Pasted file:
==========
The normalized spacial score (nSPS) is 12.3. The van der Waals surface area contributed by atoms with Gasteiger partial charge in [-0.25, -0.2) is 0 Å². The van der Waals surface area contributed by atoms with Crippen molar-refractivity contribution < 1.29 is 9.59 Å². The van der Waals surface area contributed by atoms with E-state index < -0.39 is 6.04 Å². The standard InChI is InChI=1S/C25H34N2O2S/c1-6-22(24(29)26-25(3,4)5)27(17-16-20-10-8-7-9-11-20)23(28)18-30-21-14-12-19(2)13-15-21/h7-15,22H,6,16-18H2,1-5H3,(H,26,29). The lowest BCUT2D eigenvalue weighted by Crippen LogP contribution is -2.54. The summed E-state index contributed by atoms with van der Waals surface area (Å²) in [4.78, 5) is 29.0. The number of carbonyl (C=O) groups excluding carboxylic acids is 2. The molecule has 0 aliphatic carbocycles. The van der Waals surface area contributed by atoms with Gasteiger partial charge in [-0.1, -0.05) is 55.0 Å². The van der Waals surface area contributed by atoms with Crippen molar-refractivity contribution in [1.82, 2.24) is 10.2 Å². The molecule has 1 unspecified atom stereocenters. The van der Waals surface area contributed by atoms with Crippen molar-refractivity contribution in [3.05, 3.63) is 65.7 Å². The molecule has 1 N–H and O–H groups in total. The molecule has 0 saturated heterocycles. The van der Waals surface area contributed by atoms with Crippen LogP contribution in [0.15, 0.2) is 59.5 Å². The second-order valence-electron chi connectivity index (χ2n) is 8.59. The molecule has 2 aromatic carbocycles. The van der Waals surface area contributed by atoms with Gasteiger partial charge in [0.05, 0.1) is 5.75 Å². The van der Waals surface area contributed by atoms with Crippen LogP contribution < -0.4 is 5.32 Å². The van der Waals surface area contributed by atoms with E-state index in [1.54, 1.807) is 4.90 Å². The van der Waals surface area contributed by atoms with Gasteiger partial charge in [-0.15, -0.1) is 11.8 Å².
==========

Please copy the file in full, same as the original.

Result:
The normalized spacial score (nSPS) is 12.3. The van der Waals surface area contributed by atoms with Gasteiger partial charge in [-0.25, -0.2) is 0 Å². The van der Waals surface area contributed by atoms with Crippen molar-refractivity contribution < 1.29 is 9.59 Å². The van der Waals surface area contributed by atoms with E-state index < -0.39 is 6.04 Å². The standard InChI is InChI=1S/C25H34N2O2S/c1-6-22(24(29)26-25(3,4)5)27(17-16-20-10-8-7-9-11-20)23(28)18-30-21-14-12-19(2)13-15-21/h7-15,22H,6,16-18H2,1-5H3,(H,26,29). The lowest BCUT2D eigenvalue weighted by Crippen LogP contribution is -2.54. The summed E-state index contributed by atoms with van der Waals surface area (Å²) in [4.78, 5) is 29.0. The number of carbonyl (C=O) groups excluding carboxylic acids is 2. The molecule has 0 aliphatic carbocycles. The van der Waals surface area contributed by atoms with Gasteiger partial charge in [-0.1, -0.05) is 55.0 Å². The van der Waals surface area contributed by atoms with Crippen molar-refractivity contribution in [1.82, 2.24) is 10.2 Å². The molecule has 1 unspecified atom stereocenters. The van der Waals surface area contributed by atoms with Crippen molar-refractivity contribution in [3.05, 3.63) is 65.7 Å². The molecule has 1 N–H and O–H groups in total. The molecule has 0 saturated heterocycles. The van der Waals surface area contributed by atoms with Crippen LogP contribution in [0.15, 0.2) is 59.5 Å². The second-order valence-electron chi connectivity index (χ2n) is 8.59. The molecule has 2 aromatic carbocycles. The van der Waals surface area contributed by atoms with Gasteiger partial charge in [0.05, 0.1) is 5.75 Å². The van der Waals surface area contributed by atoms with Crippen LogP contribution < -0.4 is 5.32 Å². The van der Waals surface area contributed by atoms with E-state index in [1.54, 1.807) is 4.90 Å². The van der Waals surface area contributed by atoms with Gasteiger partial charge in [-0.15, -0.1) is 11.8 Å².